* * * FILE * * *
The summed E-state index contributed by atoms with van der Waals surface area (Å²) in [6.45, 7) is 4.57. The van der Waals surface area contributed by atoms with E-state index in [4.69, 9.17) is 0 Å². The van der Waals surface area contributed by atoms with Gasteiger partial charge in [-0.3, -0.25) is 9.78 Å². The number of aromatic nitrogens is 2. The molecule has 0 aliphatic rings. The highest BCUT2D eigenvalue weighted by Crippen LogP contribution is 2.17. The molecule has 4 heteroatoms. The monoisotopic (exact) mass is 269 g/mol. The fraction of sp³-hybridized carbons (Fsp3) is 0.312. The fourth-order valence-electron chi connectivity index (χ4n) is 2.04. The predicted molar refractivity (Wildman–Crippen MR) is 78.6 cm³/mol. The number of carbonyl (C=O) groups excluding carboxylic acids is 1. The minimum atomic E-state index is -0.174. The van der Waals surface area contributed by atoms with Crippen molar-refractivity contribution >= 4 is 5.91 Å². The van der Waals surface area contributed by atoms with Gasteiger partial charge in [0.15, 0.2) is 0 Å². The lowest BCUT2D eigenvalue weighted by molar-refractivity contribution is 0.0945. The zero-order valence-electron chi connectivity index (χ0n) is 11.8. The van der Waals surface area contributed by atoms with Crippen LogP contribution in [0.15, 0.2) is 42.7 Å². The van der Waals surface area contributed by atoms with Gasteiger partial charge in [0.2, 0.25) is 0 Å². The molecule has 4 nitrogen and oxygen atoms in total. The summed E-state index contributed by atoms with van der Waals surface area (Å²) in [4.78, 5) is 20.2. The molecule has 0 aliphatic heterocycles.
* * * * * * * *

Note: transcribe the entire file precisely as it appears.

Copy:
The summed E-state index contributed by atoms with van der Waals surface area (Å²) in [6.45, 7) is 4.57. The van der Waals surface area contributed by atoms with E-state index in [4.69, 9.17) is 0 Å². The van der Waals surface area contributed by atoms with Gasteiger partial charge in [-0.3, -0.25) is 9.78 Å². The number of aromatic nitrogens is 2. The molecule has 0 aliphatic rings. The highest BCUT2D eigenvalue weighted by Crippen LogP contribution is 2.17. The molecule has 4 heteroatoms. The monoisotopic (exact) mass is 269 g/mol. The fraction of sp³-hybridized carbons (Fsp3) is 0.312. The fourth-order valence-electron chi connectivity index (χ4n) is 2.04. The predicted molar refractivity (Wildman–Crippen MR) is 78.6 cm³/mol. The number of carbonyl (C=O) groups excluding carboxylic acids is 1. The minimum atomic E-state index is -0.174. The van der Waals surface area contributed by atoms with Crippen molar-refractivity contribution >= 4 is 5.91 Å². The van der Waals surface area contributed by atoms with Gasteiger partial charge in [0.15, 0.2) is 0 Å². The lowest BCUT2D eigenvalue weighted by molar-refractivity contribution is 0.0945. The zero-order valence-electron chi connectivity index (χ0n) is 11.8. The van der Waals surface area contributed by atoms with Crippen LogP contribution in [0.15, 0.2) is 42.7 Å². The van der Waals surface area contributed by atoms with Gasteiger partial charge in [0.2, 0.25) is 0 Å². The molecule has 4 nitrogen and oxygen atoms in total. The summed E-state index contributed by atoms with van der Waals surface area (Å²) in [4.78, 5) is 20.2. The molecule has 0 aliphatic heterocycles.